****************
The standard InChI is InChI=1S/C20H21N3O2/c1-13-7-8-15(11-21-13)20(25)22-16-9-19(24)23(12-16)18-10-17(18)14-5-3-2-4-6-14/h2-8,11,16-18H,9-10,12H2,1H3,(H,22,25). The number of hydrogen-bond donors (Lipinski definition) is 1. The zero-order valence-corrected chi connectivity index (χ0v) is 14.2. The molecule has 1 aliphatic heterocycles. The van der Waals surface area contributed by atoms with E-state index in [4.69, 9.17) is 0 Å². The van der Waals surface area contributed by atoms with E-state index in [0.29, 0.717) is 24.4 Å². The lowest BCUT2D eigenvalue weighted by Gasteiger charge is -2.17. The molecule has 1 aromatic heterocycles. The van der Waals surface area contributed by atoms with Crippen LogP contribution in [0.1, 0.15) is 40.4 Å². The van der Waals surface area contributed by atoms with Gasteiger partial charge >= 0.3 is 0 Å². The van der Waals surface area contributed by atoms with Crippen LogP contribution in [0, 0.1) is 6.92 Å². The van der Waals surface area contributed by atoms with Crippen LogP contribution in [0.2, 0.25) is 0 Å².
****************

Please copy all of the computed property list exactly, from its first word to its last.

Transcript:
The standard InChI is InChI=1S/C20H21N3O2/c1-13-7-8-15(11-21-13)20(25)22-16-9-19(24)23(12-16)18-10-17(18)14-5-3-2-4-6-14/h2-8,11,16-18H,9-10,12H2,1H3,(H,22,25). The number of hydrogen-bond donors (Lipinski definition) is 1. The zero-order valence-corrected chi connectivity index (χ0v) is 14.2. The molecule has 1 aliphatic heterocycles. The van der Waals surface area contributed by atoms with E-state index in [4.69, 9.17) is 0 Å². The van der Waals surface area contributed by atoms with E-state index in [0.29, 0.717) is 24.4 Å². The lowest BCUT2D eigenvalue weighted by Gasteiger charge is -2.17. The molecule has 1 aromatic heterocycles. The van der Waals surface area contributed by atoms with Crippen LogP contribution in [0.1, 0.15) is 40.4 Å². The van der Waals surface area contributed by atoms with Gasteiger partial charge >= 0.3 is 0 Å². The van der Waals surface area contributed by atoms with Crippen LogP contribution in [0, 0.1) is 6.92 Å². The van der Waals surface area contributed by atoms with Crippen LogP contribution in [0.2, 0.25) is 0 Å².